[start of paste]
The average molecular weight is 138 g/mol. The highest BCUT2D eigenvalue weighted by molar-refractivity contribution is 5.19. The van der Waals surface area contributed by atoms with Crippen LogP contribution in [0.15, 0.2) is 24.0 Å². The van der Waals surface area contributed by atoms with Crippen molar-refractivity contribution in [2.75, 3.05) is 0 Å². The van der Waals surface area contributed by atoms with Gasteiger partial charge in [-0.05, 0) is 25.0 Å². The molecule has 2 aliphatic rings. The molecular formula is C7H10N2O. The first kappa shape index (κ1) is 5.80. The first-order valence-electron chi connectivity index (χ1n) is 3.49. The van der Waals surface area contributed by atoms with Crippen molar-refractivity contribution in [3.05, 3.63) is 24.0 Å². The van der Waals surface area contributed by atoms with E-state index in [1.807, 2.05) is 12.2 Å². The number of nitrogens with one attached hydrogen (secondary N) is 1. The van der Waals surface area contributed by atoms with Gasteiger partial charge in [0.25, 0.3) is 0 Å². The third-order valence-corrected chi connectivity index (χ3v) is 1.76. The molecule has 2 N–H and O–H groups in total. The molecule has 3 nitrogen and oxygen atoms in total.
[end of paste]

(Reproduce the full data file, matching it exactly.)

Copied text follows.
The average molecular weight is 138 g/mol. The highest BCUT2D eigenvalue weighted by molar-refractivity contribution is 5.19. The van der Waals surface area contributed by atoms with Crippen LogP contribution in [0.15, 0.2) is 24.0 Å². The van der Waals surface area contributed by atoms with Crippen molar-refractivity contribution in [2.75, 3.05) is 0 Å². The van der Waals surface area contributed by atoms with Gasteiger partial charge in [-0.05, 0) is 25.0 Å². The molecule has 2 aliphatic rings. The molecular formula is C7H10N2O. The first kappa shape index (κ1) is 5.80. The first-order valence-electron chi connectivity index (χ1n) is 3.49. The van der Waals surface area contributed by atoms with Crippen molar-refractivity contribution in [3.05, 3.63) is 24.0 Å². The van der Waals surface area contributed by atoms with E-state index in [1.807, 2.05) is 12.2 Å². The number of nitrogens with one attached hydrogen (secondary N) is 1. The van der Waals surface area contributed by atoms with Gasteiger partial charge in [0.25, 0.3) is 0 Å². The third-order valence-corrected chi connectivity index (χ3v) is 1.76. The molecule has 2 N–H and O–H groups in total. The molecule has 3 nitrogen and oxygen atoms in total.